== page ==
Mercury's surface in "enhanced color," a color scheme created to emphasize color differences. This is not what Mercury would look like to the human eye, but by applying mathematical analysis to images, color differences can be accentuated beyond those visible to a person.
Mount Rushmore National Memorial under construction.
The workers had to endure conditions that varied from blazing hot to bitterly cold and windy. Each day they climbed 700 stairs to the top of the mountain to punch-in on the time clock. Then 3/8 inch thick steel cables lowered them over the front of the 500-foot face of the mountain in a "bosun chair." Despite the dangers, no one was killed during the project.
Otters in Glacier Bay National Park and Preserve, Alaska.
The sea otter population of Glacier Bay has increased dramatically in the past 20 years. Ecologists consider sea otters a keystone species here. Otters consume vast quantities of clams, urchins, crabs, and other invertebrates and their presence creates ripples through the ecosystem. NPS photo.
Every day someone like you becomes a wildland wildfire fighter, a teacher, a trail-builder, a museum curator, or a park ranger. Discover your opportunities in national parks. Come to play. Come to learn. Come to serve. Develop your environmental leadership skills. Find a job. Be the next generation to preserve and protect these great places.
With more than 80% of Americans living in urban areas, urban parks are more important than ever. The father of American landscape architecture, Frederick Law Olmsted, said of urban parks:
It is one great purpose of the Park to supply to the hundreds of thousands of tired workers, who have no opportunity to spend their summers in the country, a specimen of God's handiwork that shall be to them, inexpensively, what a month or two in the White Mountains or the Adirondacks is, at great cost, to those in easier circumstances.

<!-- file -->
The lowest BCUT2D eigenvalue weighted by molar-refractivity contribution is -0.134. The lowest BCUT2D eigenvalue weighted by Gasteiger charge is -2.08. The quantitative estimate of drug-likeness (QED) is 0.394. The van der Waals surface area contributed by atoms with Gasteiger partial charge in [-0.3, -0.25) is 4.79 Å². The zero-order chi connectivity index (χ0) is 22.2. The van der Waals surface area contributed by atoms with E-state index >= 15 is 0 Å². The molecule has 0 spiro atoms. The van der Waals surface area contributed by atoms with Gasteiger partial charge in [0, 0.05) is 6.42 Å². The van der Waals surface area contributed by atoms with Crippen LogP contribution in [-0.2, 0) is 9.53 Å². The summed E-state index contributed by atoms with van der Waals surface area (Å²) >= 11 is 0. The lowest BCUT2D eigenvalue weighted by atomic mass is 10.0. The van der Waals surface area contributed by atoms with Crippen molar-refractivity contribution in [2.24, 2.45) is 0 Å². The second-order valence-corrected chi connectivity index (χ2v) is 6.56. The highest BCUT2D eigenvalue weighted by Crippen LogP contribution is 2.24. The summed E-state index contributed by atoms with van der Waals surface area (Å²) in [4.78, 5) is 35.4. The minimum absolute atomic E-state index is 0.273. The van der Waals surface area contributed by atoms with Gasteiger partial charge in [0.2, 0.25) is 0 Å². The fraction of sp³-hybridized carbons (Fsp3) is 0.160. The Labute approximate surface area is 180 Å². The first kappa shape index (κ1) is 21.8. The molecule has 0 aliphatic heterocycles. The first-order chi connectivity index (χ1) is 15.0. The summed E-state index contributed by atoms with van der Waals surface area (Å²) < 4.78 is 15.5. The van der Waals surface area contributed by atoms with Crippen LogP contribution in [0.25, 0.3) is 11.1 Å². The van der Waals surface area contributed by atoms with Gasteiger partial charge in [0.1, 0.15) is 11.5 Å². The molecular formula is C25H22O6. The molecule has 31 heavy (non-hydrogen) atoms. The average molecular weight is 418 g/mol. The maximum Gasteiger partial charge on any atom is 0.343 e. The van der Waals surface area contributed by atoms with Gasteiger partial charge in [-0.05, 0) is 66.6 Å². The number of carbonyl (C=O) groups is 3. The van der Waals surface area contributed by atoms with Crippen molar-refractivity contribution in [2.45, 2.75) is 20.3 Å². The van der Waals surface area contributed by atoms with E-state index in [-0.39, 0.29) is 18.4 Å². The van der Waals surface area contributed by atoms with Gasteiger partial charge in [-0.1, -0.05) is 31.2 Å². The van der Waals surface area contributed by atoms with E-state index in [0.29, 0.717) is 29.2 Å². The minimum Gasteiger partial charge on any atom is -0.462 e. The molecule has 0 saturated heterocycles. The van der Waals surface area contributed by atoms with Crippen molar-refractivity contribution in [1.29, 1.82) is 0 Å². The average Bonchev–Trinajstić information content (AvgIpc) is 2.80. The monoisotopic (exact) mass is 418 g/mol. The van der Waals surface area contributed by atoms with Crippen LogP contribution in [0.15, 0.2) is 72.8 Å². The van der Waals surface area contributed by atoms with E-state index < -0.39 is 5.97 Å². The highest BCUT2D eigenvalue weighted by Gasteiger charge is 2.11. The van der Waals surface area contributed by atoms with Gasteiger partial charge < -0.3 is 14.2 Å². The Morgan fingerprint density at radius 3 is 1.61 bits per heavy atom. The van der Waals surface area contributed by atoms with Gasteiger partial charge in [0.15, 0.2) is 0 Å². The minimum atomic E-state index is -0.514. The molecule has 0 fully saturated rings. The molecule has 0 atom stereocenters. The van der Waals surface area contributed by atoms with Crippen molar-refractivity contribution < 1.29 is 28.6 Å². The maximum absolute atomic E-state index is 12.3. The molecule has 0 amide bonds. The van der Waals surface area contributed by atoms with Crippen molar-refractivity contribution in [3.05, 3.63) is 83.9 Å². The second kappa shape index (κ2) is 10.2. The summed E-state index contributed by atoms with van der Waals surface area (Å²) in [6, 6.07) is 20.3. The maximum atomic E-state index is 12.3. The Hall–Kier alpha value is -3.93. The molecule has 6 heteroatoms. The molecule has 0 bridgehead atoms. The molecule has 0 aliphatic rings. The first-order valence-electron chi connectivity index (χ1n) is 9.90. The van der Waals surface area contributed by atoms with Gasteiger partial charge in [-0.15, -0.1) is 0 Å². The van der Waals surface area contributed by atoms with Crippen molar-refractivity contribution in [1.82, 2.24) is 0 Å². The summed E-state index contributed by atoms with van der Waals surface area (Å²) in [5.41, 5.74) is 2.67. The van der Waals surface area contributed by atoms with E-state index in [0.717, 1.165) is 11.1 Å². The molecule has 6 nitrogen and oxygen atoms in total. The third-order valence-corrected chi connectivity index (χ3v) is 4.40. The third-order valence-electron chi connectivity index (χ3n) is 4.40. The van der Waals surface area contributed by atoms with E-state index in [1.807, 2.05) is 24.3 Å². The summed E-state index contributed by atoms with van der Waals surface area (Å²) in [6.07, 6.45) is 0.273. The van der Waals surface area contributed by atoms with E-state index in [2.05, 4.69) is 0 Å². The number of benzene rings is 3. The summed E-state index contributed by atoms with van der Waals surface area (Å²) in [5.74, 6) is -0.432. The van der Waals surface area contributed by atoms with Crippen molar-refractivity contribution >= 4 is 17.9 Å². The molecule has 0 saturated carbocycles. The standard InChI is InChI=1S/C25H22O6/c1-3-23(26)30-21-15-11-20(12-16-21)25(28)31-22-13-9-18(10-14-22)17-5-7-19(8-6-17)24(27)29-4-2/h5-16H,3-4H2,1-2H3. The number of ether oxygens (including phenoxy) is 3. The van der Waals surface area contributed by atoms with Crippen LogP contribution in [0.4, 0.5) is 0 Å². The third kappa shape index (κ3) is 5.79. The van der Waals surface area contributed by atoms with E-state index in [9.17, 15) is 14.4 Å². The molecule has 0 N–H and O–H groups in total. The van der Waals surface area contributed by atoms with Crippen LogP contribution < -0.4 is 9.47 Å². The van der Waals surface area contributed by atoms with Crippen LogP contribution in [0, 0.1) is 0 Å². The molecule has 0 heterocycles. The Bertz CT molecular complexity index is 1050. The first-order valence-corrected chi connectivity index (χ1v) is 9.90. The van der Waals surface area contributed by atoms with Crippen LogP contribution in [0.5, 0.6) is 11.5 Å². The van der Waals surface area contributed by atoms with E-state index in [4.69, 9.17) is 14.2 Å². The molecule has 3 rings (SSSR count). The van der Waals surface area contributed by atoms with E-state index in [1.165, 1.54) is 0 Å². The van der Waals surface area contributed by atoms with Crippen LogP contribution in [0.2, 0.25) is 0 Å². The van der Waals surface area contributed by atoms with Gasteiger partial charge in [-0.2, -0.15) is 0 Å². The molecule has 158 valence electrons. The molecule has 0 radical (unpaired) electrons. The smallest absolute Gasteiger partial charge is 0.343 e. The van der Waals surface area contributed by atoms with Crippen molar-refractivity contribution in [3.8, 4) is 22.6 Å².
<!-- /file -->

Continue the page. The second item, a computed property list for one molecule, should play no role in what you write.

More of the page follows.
Parks, Trails and Heritage Sites Legislation: S 1537
STATEMENT OF DANIEL N. WENK,
DEPUTY DIRECTOR, NATIONAL PARK SERVICE,
U.S. DEPARTMENT OF THE INTERIOR,
SENATE ENERGY AND NATURAL RESOURCES SUBCOMMITTEE
ON NATIONAL PARKS, CONCERNING S. 1537,
TO AUTHORIZE THE SECRETARY OF THE INTERIOR,
ACTING THROUGH THE DIRECTOR OF THE NATIONAL PARK SERVICE,
TO DESIGNATE THE DR. NORMAN E. BORLAUG BIRTHPLACE
AND CHILDHOOD HOME IN CRESCO, IOWA,
AS A NATIONAL HISTORIC SITE AND AS A UNIT OF THE NATIONAL PARK SYSTEM.
March 17, 2010
Mr. Chairman, thank you for the opportunity to testify on S. 1537, a bill to authorize the Secretary of the Interior, acting through the Director of the National Park Service, to designate the Dr. Norman E. Borlaug Birthplace and Childhood Home in Cresco, Iowa, as a National Historic Site and as a unit of the National Park System.
The Department supports the effort to honor Dr. Norman E. Borlaug, but would like to work with the committee to amend S. 1537 to authorize a study of his birthplace and childhood home instead of designating it at this time as a new Park Service unit.
S. 1537 would authorize the Secretary of the Interior to designate the Dr. Norman E. Borlaug Birthplace and Childhood Home as a National Historic Site if the Secretary acquires fee simple and unencumbered title to the Norman E. Borlaug property by donation from the Norman Borlaug Heritage Foundation.The Secretary would administer the unit in accordance with laws generally applicable to preserving national historic sites.
The homes and sites of renowned American scientists, artists and humanitarians provide a valuable link to understanding our country's history and achievements and are an important part of our national heritage.Dr. Norman E. Borlaug's scientific and humanitarian achievements certainly place him in this illustrious group.